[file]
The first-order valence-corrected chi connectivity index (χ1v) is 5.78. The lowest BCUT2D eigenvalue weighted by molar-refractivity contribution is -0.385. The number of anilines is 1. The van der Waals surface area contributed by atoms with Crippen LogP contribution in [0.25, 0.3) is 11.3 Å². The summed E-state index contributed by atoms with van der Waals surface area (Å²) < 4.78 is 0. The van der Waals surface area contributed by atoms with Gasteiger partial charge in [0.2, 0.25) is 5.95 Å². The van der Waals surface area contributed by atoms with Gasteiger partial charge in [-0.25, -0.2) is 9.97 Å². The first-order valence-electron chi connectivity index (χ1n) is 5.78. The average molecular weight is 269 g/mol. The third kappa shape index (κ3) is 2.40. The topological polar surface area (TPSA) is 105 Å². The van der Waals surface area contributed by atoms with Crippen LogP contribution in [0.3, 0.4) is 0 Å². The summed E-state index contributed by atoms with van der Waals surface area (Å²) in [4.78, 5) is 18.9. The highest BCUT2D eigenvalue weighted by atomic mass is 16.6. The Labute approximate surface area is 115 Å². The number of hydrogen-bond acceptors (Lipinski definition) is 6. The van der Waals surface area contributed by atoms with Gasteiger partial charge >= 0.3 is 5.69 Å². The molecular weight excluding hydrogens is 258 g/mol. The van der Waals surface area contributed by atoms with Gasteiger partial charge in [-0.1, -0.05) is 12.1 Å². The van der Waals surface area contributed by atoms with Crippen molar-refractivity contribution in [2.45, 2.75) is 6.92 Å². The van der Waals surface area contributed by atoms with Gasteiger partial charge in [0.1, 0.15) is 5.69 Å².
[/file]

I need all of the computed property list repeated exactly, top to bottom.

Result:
The first-order valence-corrected chi connectivity index (χ1v) is 5.78. The lowest BCUT2D eigenvalue weighted by molar-refractivity contribution is -0.385. The number of anilines is 1. The van der Waals surface area contributed by atoms with Crippen LogP contribution in [0.25, 0.3) is 11.3 Å². The summed E-state index contributed by atoms with van der Waals surface area (Å²) < 4.78 is 0. The van der Waals surface area contributed by atoms with Gasteiger partial charge in [0.2, 0.25) is 5.95 Å². The van der Waals surface area contributed by atoms with Gasteiger partial charge in [-0.25, -0.2) is 9.97 Å². The first-order valence-electron chi connectivity index (χ1n) is 5.78. The average molecular weight is 269 g/mol. The third kappa shape index (κ3) is 2.40. The topological polar surface area (TPSA) is 105 Å². The van der Waals surface area contributed by atoms with Crippen LogP contribution in [0.3, 0.4) is 0 Å². The summed E-state index contributed by atoms with van der Waals surface area (Å²) in [4.78, 5) is 18.9. The highest BCUT2D eigenvalue weighted by atomic mass is 16.6. The Labute approximate surface area is 115 Å². The number of hydrogen-bond acceptors (Lipinski definition) is 6. The van der Waals surface area contributed by atoms with Gasteiger partial charge >= 0.3 is 5.69 Å². The molecular weight excluding hydrogens is 258 g/mol. The van der Waals surface area contributed by atoms with Gasteiger partial charge in [-0.1, -0.05) is 12.1 Å². The van der Waals surface area contributed by atoms with Crippen molar-refractivity contribution in [2.45, 2.75) is 6.92 Å². The van der Waals surface area contributed by atoms with Gasteiger partial charge in [0.1, 0.15) is 5.69 Å².